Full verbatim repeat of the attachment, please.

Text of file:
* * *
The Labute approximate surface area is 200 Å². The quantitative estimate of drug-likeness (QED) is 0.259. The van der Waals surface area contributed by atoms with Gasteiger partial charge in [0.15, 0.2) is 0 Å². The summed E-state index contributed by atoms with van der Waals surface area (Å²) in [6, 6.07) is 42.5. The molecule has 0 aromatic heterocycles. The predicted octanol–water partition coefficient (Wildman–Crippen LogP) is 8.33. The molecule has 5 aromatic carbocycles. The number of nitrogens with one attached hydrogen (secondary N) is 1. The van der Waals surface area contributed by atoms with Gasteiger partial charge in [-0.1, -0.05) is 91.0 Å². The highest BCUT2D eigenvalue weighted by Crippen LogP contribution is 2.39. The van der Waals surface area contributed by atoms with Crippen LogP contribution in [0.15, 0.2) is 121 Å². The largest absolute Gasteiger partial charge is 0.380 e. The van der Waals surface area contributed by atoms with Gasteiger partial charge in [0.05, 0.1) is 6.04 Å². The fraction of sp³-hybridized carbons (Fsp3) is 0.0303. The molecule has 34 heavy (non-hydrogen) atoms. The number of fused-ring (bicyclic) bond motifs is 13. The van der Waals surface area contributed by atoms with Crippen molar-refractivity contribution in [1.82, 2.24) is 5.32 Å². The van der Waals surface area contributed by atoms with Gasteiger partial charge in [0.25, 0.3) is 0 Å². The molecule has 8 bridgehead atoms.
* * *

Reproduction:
The Labute approximate surface area is 200 Å². The quantitative estimate of drug-likeness (QED) is 0.259. The van der Waals surface area contributed by atoms with Gasteiger partial charge in [0.15, 0.2) is 0 Å². The summed E-state index contributed by atoms with van der Waals surface area (Å²) in [6, 6.07) is 42.5. The molecule has 0 aromatic heterocycles. The predicted octanol–water partition coefficient (Wildman–Crippen LogP) is 8.33. The molecule has 5 aromatic carbocycles. The number of nitrogens with one attached hydrogen (secondary N) is 1. The van der Waals surface area contributed by atoms with Gasteiger partial charge in [-0.1, -0.05) is 91.0 Å². The highest BCUT2D eigenvalue weighted by Crippen LogP contribution is 2.39. The van der Waals surface area contributed by atoms with Crippen LogP contribution in [0.15, 0.2) is 121 Å². The largest absolute Gasteiger partial charge is 0.380 e. The van der Waals surface area contributed by atoms with Gasteiger partial charge in [0.05, 0.1) is 6.04 Å². The fraction of sp³-hybridized carbons (Fsp3) is 0.0303. The molecule has 34 heavy (non-hydrogen) atoms. The number of fused-ring (bicyclic) bond motifs is 13. The van der Waals surface area contributed by atoms with Crippen molar-refractivity contribution in [1.82, 2.24) is 5.32 Å². The van der Waals surface area contributed by atoms with Gasteiger partial charge in [0.25, 0.3) is 0 Å². The molecule has 8 bridgehead atoms.